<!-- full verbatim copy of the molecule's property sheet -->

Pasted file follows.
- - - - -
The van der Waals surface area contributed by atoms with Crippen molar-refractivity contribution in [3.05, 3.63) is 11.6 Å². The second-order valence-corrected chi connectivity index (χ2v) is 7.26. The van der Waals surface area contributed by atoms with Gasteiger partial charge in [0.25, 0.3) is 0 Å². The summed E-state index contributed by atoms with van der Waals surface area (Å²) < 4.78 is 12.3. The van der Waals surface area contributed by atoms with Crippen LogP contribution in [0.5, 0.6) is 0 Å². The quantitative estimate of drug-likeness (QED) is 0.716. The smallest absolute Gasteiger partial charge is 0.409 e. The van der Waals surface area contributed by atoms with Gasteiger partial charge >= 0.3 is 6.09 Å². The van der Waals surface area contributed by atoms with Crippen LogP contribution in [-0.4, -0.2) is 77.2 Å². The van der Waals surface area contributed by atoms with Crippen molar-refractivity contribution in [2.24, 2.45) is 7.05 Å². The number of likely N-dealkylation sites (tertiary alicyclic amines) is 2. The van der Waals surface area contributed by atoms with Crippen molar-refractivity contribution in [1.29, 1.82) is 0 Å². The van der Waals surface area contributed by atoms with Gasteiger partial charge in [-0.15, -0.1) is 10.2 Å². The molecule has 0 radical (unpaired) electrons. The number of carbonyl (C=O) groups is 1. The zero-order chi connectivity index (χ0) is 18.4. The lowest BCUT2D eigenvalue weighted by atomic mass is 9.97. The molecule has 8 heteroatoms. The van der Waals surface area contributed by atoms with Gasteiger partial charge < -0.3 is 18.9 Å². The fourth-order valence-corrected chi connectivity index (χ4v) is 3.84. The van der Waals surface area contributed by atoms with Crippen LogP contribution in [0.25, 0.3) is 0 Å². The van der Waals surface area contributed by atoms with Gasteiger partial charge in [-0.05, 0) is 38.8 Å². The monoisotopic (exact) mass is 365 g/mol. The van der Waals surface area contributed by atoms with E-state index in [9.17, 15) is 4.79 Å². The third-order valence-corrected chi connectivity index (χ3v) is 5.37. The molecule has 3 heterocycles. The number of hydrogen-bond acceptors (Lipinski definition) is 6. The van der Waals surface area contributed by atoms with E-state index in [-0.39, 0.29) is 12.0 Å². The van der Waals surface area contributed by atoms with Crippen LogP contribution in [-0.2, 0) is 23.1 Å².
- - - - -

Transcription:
The van der Waals surface area contributed by atoms with Crippen molar-refractivity contribution in [3.05, 3.63) is 11.6 Å². The second-order valence-corrected chi connectivity index (χ2v) is 7.26. The van der Waals surface area contributed by atoms with Gasteiger partial charge in [0.25, 0.3) is 0 Å². The summed E-state index contributed by atoms with van der Waals surface area (Å²) < 4.78 is 12.3. The van der Waals surface area contributed by atoms with Crippen LogP contribution in [0.5, 0.6) is 0 Å². The quantitative estimate of drug-likeness (QED) is 0.716. The smallest absolute Gasteiger partial charge is 0.409 e. The van der Waals surface area contributed by atoms with Gasteiger partial charge >= 0.3 is 6.09 Å². The van der Waals surface area contributed by atoms with Crippen LogP contribution in [-0.4, -0.2) is 77.2 Å². The van der Waals surface area contributed by atoms with Crippen molar-refractivity contribution in [2.24, 2.45) is 7.05 Å². The number of likely N-dealkylation sites (tertiary alicyclic amines) is 2. The van der Waals surface area contributed by atoms with Crippen molar-refractivity contribution in [1.29, 1.82) is 0 Å². The van der Waals surface area contributed by atoms with Gasteiger partial charge in [-0.15, -0.1) is 10.2 Å². The molecule has 0 radical (unpaired) electrons. The number of carbonyl (C=O) groups is 1. The zero-order chi connectivity index (χ0) is 18.4. The lowest BCUT2D eigenvalue weighted by atomic mass is 9.97. The molecule has 8 heteroatoms. The van der Waals surface area contributed by atoms with Gasteiger partial charge < -0.3 is 18.9 Å². The fourth-order valence-corrected chi connectivity index (χ4v) is 3.84. The van der Waals surface area contributed by atoms with Crippen LogP contribution in [0.25, 0.3) is 0 Å². The van der Waals surface area contributed by atoms with Gasteiger partial charge in [-0.05, 0) is 38.8 Å². The monoisotopic (exact) mass is 365 g/mol. The van der Waals surface area contributed by atoms with E-state index in [9.17, 15) is 4.79 Å². The third-order valence-corrected chi connectivity index (χ3v) is 5.37. The molecule has 3 heterocycles. The number of hydrogen-bond acceptors (Lipinski definition) is 6. The van der Waals surface area contributed by atoms with E-state index in [-0.39, 0.29) is 12.0 Å². The van der Waals surface area contributed by atoms with Crippen LogP contribution in [-0.2, 0) is 23.1 Å².